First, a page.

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Branson vow as crash pilot named

Virgin Galactic founder Sir Richard Branson vowed today to find out what caused the crash of his prototype space tourism rocket, killing one crew member and injuring another.

Speaking at the Mojave Air and Space Port in California where the craft was under development, Sir Richard gave no details of yesterday's accident and deferred to the federal National Transportation Safety Board (NTSB), whose team had just arrived.

Authorities named the pilot killed during the test flight as Michael Tyner Alsbury, 39, of Tehachapi, California.

Mr Alsbury worked for Scaled Composites, the company developing the spaceship for Sir Richard's company.

The test pilot who survived was named as 43-year-old Peter Siebold and he is to undergo surgery. There were no other details on his condition.

"We are determined to find out what went wrong," Sir Richard said, asserting that safety has always been the top priority of the programme that envisions taking wealthy tourists to the edge of space for a brief experience of weightlessness and a view of Earth below.

More than a dozen investigators in a range of specialties were forming teams to examine the crash site, collect data and interview witnesses, NTSB acting chairman Christopher A Hart said.

Mr Hart said the investigation will have similarities to a typical NTSB probe as well as some differences.

"This will be the first time we have been in the lead of a space launch (accident) that involved persons onboard," he said, noting that the NTSB did participate in investigations of the Challenger and Columbia space shuttle disasters.

Mr Hart said he did not immediately know the answers to such questions as whether the spaceship had flight recorders or the altitude of the accident, but noted that test flights are usually well documented.

Virgin Galactic's SpaceShipTwo blew apart about 20 miles from the Mojave airfield after being released from a carrier aircraft yesterday.

It was the second setback for commercial space travel in less than a week.

On Tuesday, an unmanned Orbital Sciences Antares commercial supply rocket bound for the International Space Station exploded moments after lift-off from a launch site in Virginia.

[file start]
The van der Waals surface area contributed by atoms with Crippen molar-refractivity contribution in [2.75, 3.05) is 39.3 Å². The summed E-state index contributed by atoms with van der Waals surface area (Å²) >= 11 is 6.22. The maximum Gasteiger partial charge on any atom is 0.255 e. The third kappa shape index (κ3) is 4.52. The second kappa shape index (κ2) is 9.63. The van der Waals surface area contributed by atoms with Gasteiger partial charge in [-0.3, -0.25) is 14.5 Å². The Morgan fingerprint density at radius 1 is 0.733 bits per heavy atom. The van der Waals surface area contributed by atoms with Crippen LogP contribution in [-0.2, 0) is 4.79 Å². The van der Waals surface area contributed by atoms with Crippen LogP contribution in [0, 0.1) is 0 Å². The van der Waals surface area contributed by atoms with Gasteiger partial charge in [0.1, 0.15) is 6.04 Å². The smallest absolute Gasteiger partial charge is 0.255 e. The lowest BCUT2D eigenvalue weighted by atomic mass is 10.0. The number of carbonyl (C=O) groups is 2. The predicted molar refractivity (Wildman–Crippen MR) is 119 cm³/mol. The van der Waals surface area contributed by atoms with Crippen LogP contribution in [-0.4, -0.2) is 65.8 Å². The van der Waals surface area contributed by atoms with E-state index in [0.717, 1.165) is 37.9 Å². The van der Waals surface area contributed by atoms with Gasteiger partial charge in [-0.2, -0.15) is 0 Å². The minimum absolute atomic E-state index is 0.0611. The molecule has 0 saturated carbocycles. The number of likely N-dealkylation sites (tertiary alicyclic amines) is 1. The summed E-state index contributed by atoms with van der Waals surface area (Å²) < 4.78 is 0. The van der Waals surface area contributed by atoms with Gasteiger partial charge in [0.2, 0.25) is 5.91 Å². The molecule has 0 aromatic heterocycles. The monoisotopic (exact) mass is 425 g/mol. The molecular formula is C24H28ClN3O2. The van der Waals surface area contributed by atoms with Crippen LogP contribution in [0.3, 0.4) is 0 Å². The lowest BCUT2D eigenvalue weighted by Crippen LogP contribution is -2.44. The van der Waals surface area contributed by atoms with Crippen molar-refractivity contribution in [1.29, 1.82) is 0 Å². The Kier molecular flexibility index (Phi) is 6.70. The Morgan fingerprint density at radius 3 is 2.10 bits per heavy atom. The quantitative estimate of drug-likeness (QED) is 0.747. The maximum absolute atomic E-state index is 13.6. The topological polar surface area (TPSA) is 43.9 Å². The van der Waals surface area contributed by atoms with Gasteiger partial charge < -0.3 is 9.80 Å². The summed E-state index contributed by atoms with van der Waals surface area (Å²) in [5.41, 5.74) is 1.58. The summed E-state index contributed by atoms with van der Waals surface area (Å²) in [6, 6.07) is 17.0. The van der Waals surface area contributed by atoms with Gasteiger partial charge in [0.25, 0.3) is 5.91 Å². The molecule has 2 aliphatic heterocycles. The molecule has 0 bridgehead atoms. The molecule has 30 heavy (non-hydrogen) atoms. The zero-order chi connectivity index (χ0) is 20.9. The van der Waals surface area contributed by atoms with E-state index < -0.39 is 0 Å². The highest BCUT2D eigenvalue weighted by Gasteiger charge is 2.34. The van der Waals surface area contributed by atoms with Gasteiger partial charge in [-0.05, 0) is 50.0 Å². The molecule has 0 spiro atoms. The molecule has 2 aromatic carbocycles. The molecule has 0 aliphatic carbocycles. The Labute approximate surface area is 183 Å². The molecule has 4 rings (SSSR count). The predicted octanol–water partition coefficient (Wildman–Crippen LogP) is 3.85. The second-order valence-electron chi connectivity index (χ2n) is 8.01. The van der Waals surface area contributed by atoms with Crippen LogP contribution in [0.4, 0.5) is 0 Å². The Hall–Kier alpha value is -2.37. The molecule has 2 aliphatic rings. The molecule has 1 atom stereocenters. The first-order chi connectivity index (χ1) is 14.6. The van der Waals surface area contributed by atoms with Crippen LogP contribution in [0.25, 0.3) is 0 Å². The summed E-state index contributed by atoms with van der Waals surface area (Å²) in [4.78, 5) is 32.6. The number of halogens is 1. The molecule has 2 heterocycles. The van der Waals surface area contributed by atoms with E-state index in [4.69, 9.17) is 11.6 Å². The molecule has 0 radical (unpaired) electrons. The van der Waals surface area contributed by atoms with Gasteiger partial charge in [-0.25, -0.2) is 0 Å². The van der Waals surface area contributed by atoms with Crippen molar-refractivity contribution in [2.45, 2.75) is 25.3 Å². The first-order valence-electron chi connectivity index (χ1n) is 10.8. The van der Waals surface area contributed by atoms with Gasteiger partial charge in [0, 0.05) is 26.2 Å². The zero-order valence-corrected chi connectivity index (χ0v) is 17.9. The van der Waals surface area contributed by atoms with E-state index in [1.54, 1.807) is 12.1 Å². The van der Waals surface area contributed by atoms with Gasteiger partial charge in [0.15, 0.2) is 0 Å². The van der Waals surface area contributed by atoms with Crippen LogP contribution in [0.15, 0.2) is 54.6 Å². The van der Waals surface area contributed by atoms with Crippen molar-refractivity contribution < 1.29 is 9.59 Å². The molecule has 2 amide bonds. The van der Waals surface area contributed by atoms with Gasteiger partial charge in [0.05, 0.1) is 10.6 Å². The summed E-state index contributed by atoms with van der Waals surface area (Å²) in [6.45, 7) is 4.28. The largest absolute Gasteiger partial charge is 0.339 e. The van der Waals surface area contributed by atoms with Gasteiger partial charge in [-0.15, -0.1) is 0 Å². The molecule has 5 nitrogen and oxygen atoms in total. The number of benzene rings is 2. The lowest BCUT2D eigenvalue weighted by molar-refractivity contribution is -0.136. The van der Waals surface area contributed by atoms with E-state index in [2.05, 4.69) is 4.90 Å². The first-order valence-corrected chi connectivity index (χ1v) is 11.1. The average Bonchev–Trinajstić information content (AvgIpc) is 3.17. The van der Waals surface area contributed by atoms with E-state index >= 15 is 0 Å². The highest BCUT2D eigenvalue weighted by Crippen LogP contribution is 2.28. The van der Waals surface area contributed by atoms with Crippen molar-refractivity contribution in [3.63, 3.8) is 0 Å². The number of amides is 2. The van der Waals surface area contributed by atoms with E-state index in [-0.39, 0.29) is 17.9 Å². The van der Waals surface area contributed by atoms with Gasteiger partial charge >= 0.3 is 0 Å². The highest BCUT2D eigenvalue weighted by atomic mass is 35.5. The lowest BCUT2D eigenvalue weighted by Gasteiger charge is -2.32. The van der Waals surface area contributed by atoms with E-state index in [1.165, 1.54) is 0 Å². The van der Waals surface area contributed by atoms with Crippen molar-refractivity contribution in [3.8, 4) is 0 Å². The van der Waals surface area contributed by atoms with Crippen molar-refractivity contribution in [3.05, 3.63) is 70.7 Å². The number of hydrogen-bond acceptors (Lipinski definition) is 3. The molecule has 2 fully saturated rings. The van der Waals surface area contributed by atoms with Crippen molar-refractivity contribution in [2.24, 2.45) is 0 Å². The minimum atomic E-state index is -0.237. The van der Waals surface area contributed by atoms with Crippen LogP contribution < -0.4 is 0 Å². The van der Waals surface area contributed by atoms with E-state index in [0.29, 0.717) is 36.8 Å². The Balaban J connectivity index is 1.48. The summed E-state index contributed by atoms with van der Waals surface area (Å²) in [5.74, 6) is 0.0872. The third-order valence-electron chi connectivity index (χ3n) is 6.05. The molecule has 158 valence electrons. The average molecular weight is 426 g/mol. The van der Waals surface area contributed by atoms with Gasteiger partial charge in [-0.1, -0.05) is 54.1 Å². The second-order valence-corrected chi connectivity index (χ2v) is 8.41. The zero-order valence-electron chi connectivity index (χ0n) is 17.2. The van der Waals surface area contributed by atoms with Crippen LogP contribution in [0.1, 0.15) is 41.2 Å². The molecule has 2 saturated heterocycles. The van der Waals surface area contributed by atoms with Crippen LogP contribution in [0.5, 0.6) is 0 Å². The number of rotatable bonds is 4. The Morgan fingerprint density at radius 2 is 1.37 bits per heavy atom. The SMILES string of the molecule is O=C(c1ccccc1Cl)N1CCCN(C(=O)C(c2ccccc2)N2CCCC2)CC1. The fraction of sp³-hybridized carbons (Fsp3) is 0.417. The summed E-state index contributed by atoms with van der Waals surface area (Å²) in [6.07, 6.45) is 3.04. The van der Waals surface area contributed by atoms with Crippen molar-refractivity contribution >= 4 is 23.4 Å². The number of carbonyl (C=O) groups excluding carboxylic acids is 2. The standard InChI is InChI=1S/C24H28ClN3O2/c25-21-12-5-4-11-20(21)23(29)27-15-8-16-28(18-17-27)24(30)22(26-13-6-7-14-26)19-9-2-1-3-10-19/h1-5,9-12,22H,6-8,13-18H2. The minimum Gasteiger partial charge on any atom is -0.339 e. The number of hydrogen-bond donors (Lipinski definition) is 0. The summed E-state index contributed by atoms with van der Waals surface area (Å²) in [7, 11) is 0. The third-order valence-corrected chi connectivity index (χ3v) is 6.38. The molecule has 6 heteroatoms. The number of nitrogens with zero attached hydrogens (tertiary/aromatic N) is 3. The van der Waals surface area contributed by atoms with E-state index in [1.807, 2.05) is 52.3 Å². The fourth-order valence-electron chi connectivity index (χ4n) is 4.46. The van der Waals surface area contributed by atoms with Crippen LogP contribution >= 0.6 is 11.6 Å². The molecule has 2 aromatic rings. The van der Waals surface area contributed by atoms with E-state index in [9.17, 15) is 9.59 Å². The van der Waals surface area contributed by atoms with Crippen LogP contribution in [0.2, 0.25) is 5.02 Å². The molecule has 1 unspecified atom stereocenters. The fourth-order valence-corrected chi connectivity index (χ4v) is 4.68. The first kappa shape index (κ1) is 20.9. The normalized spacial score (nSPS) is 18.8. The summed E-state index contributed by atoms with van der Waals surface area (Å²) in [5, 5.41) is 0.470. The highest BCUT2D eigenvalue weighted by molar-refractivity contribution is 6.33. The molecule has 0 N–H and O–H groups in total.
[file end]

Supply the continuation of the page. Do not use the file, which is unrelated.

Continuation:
The NTSB investigators are expected to head to an area about 20 miles from the Mojave airfield where debris from the spaceship fell over a wide area of uninhabited desert.

The spacecraft broke up after being released from a carrier aircraft at high altitude, according to Ken Brown, a photographer who witnessed the plane breaking apart.

Mr Alsbury was found dead inside the spacecraft and Mr Siebold parachuted out and was flown by helicopter to a hospital, Kern County Sheriff Donny Youngblood said.

The accident occurred just as it seemed commercial space flights were near, after a period of development that lasted far longer than hundreds of prospective passengers had expected.

Sir Richard once envisioned operating flights by 2007. Last month, he talked about the first flight being next spring with his son.

"It's a real setback to the idea that lots of people are going to be taking joyrides into the fringes of outer space any time soon," said John Logsdon, retired space policy director at George Washington University.

Yesterday's flight marked the 55th for SpaceShipTwo, which was intended to be the first of a fleet of craft.

This was only the fourth flight to include a brief rocket firing. The rockets fire after the spacecraft is released from the underside of a larger carrying plane.

During other flights, the craft either was not released from its mothership or functioned as a glider after release.

At 60ft long, SpaceShipTwo featured two large windows for each of up to six passengers, one on the side and one overhead.

The accident's cause was not immediately known, nor was the altitude at which the blast occurred.

The first rocket-powered test flight peaked at about 10 miles above Earth. Commercial flights would go 62 miles or higher.

The problem happened about 50 minutes after take-off and within minutes of the spaceship's release from its mothership, said Stuart Witt, chief executive of Mojave Air and Space Port.

Virgin Galactic - owned by Sir Richard's Virgin Group and Aabar Investments PJS of Abu Dhabi - sells seats on each prospective journey for 250,000 US dollars (£156,000).

The company says that "future astronauts," as it calls customers, include Stephen Hawking, Justin Bieber, Ashton Kutcher and Russell Brand.

The company reports receiving 90 million US dollars (£56 million) from about 700 prospective passengers.

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